Wil Flack and I have been chasing permit and nothing else.  This little blue runner stole the fly from a permit on the third day but he’s been the only fish in the boat.  With the exception of yesterday, conditions overall have been the toughest I’ve ever experienced on the flats thanks to cloud cover, 50° temps and steady 25 mph winds.  Toss in how sick I was the first three days and yikes!

 

There’s been no backing down.  Wil has poled the flats ten hours a day through the wind and I’ve bounced and balanced from the bow.  Neither of us has let our guard down for even a minute.  It’s a crushing shame I’ve had four permit on and lost them all.  It’s very unusual for me to be beaten so badly by a fish but welcome to permit.

 

Tayler Brothers Photo

We made a long run north to new flats today.  Wil wanted to fish here all week but the wind didn’t allow for it.  This morning was dead calm.  You might think of this as an advantage but unfortunately permit gain the edge yet again.  In saltwater fly fishing its windy most of the time.  When it’s calm, flats fish, especially permit become wearier than ever.

 

Tayler Brothers Photo

Honestly, regardless of our new disadvantage, I welcomed the calm day.  My ears have been ringing from the gales of December all week.  And when you looked across the flats it was stunningly beautiful.  Best of all we could also see a few permit swimming from a mile away.

 

Tayler Brothers Photo

The permit were spread out in groups of two.  The closest two were whirling with their fins and backs out of the water.  Their dorsal fins weren’t straight up like when feeding and their tails didn’t tip.  Like yesterday they looked tired and full.  Nonetheless, we snuck up on them and I got a two good cast to them but there was no interest at all.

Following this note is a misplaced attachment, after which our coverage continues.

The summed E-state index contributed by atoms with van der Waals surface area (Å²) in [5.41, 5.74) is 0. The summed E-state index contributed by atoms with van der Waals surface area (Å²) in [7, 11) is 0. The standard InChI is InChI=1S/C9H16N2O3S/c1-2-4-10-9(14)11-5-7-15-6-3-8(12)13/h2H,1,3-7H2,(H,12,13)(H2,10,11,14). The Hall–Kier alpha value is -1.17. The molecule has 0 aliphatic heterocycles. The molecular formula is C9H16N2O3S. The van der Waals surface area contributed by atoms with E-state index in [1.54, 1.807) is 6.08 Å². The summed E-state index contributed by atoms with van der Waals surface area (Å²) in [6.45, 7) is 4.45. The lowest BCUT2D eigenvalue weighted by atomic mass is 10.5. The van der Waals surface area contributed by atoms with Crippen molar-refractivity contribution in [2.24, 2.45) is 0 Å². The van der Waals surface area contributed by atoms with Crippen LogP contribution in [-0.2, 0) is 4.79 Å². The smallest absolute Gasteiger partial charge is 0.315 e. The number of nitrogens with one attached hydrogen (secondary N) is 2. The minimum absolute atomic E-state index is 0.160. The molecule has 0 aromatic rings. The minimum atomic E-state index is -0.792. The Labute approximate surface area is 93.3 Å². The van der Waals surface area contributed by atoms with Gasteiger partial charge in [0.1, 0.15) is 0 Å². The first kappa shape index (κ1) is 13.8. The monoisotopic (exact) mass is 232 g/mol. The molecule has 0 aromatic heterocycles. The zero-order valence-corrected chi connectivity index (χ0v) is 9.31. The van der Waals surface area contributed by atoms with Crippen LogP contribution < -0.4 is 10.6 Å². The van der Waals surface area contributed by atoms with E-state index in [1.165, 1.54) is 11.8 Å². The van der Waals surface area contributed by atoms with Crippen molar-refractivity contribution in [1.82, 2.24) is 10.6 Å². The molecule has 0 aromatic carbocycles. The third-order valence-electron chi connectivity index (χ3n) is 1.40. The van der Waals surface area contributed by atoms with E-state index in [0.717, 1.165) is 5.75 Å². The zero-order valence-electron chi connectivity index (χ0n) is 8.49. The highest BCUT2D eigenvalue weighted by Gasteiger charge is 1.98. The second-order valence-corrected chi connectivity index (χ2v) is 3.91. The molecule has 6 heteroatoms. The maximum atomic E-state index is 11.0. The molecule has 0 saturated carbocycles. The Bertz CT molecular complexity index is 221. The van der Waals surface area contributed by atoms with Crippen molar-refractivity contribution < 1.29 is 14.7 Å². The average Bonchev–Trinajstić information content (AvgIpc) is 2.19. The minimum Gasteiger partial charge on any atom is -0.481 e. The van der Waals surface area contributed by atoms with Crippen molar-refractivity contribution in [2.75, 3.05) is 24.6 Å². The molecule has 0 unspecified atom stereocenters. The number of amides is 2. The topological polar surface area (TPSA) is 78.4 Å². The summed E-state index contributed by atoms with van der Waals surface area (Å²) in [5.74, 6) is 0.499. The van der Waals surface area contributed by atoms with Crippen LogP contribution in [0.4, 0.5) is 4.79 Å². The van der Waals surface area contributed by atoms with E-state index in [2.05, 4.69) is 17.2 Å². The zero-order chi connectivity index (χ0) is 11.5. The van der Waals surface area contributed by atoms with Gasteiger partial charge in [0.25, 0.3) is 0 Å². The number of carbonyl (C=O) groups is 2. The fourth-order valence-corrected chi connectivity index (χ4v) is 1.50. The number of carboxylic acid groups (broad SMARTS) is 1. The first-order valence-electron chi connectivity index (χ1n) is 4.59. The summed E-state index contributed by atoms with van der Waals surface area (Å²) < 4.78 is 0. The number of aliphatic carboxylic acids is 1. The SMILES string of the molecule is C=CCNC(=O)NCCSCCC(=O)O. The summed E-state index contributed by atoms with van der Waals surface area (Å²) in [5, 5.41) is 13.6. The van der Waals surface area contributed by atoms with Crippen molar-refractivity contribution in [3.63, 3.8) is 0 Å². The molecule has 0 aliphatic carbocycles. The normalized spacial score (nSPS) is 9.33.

Tayler Brothers Photo

The lack of interest from the permit continued through the dead calm hours.  We saw quite a few but they either spooked quick as expected or they ignored the fly.  At lunch time we received a gift from the fish gods, light wind – perfect flats fishing conditions.

 

We pretty much stopped eating when the breeze started.  Not only did we want to capitalize but we also saw a line of clouds on the way.  As we hoped we found more permit.  Most weren’t impressed with our flies but there was one.  I got one more chance.  A decent sized permit followed and then surged for the fly and pinned it on bottom.  I strip set hard, felt a tick but he wasn’t on.  No doubt he felt me though because he spooked off like he knew.

 

Why not one last heart breaker?  Its permit fishing.  Soon after, the wall of clouds moved in and the dead calm returned.  In a sick way it was beautiful.  But our permit fishing trip was over.

 

 

 

We returned to the Belize Permit Club before dark for the first time in a few days.  We popped some Belikins and I broke out the sharpies and drew on Wils beer fridge.  It’s a permit about to eat Wil and me – par for the course!

 

After a few beers Wil and his gal took us out to their favorite bar and restaurant, Loggerhead.  I had my first ever hamburger that was stuffed with macaroni.  It may not sound good, but with a few more Belikins it was delicious.

 

Getting your butt kicked fishing builds character.  I don’t like it but I’ll live.  Tomorrow it’s the long flight home and I’m happy to say I’ll be home until January 4th when I leave for the Denver Fly Fishing Show.

 

Merry Christmas everybody and thanks for reading the blog!

 

Jeff Currier Global Fly Fishing

Broken By Permit

 

Matt McCormick photo

Wil Flack, Tayler Brothers and I had high hopes heading for the permit flats of Southern Belize at twilight this morning.  We hooked three yesterday in harsh conditions.  Today conditions were excellent.  This was our warmest morning, the clouds were gone, and the wind blew at a 10-15 mph – a mere breeze for this week.  But despite everything being textbook, no matter how you look at it, we’re still fly fishing for permit.